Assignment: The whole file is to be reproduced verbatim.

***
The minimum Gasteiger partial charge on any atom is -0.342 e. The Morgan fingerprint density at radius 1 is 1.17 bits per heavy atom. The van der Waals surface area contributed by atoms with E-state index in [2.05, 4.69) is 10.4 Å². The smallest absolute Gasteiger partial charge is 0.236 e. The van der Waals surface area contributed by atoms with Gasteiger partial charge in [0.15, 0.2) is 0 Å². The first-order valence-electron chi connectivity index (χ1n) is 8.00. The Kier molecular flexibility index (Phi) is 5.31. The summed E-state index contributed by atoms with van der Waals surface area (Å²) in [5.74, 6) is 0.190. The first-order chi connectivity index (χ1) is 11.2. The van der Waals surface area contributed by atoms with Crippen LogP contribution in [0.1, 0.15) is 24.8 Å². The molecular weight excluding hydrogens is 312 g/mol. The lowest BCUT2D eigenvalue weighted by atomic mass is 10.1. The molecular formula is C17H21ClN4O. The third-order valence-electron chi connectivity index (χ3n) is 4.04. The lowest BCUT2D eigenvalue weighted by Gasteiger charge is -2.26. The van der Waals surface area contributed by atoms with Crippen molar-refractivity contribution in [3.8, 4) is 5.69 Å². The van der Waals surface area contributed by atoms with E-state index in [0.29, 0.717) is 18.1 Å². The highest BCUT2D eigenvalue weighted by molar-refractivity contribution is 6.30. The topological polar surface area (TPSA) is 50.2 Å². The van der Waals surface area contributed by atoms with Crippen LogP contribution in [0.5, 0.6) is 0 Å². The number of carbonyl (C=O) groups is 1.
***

The minimum Gasteiger partial charge on any atom is -0.342 e. The Morgan fingerprint density at radius 1 is 1.17 bits per heavy atom. The van der Waals surface area contributed by atoms with E-state index in [2.05, 4.69) is 10.4 Å². The smallest absolute Gasteiger partial charge is 0.236 e. The van der Waals surface area contributed by atoms with Gasteiger partial charge in [0.15, 0.2) is 0 Å². The first-order valence-electron chi connectivity index (χ1n) is 8.00. The Kier molecular flexibility index (Phi) is 5.31. The summed E-state index contributed by atoms with van der Waals surface area (Å²) in [5.74, 6) is 0.190. The first-order chi connectivity index (χ1) is 11.2. The van der Waals surface area contributed by atoms with Crippen LogP contribution in [0.1, 0.15) is 24.8 Å². The molecular weight excluding hydrogens is 312 g/mol. The lowest BCUT2D eigenvalue weighted by atomic mass is 10.1. The molecular formula is C17H21ClN4O. The third-order valence-electron chi connectivity index (χ3n) is 4.04. The lowest BCUT2D eigenvalue weighted by Gasteiger charge is -2.26. The van der Waals surface area contributed by atoms with Crippen molar-refractivity contribution in [3.8, 4) is 5.69 Å². The van der Waals surface area contributed by atoms with E-state index in [0.29, 0.717) is 18.1 Å². The highest BCUT2D eigenvalue weighted by molar-refractivity contribution is 6.30. The topological polar surface area (TPSA) is 50.2 Å². The van der Waals surface area contributed by atoms with Crippen LogP contribution in [0.5, 0.6) is 0 Å². The number of carbonyl (C=O) groups is 1.